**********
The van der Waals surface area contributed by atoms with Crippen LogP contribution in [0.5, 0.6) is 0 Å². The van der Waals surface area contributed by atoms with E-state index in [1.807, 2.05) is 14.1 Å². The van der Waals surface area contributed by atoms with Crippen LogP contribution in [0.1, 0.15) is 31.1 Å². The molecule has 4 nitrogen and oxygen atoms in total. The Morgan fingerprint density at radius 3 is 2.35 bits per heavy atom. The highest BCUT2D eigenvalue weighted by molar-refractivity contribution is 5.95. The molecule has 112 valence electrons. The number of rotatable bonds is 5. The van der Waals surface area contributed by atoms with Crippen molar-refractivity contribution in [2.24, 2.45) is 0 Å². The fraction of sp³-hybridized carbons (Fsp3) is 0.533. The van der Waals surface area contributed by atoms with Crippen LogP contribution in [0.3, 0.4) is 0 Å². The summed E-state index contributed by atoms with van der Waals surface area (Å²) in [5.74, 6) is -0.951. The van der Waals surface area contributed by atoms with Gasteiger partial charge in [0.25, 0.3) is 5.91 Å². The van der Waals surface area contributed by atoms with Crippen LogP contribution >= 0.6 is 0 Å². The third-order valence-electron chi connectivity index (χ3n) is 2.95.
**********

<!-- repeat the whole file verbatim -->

The van der Waals surface area contributed by atoms with Crippen LogP contribution in [0.5, 0.6) is 0 Å². The van der Waals surface area contributed by atoms with E-state index in [1.807, 2.05) is 14.1 Å². The van der Waals surface area contributed by atoms with Crippen LogP contribution in [0.1, 0.15) is 31.1 Å². The molecule has 4 nitrogen and oxygen atoms in total. The Morgan fingerprint density at radius 3 is 2.35 bits per heavy atom. The highest BCUT2D eigenvalue weighted by molar-refractivity contribution is 5.95. The molecule has 112 valence electrons. The number of rotatable bonds is 5. The van der Waals surface area contributed by atoms with Crippen molar-refractivity contribution in [2.24, 2.45) is 0 Å². The fraction of sp³-hybridized carbons (Fsp3) is 0.533. The van der Waals surface area contributed by atoms with Crippen LogP contribution in [0.3, 0.4) is 0 Å². The summed E-state index contributed by atoms with van der Waals surface area (Å²) in [5.74, 6) is -0.951. The van der Waals surface area contributed by atoms with Gasteiger partial charge in [0.25, 0.3) is 5.91 Å². The van der Waals surface area contributed by atoms with Crippen LogP contribution >= 0.6 is 0 Å². The third-order valence-electron chi connectivity index (χ3n) is 2.95.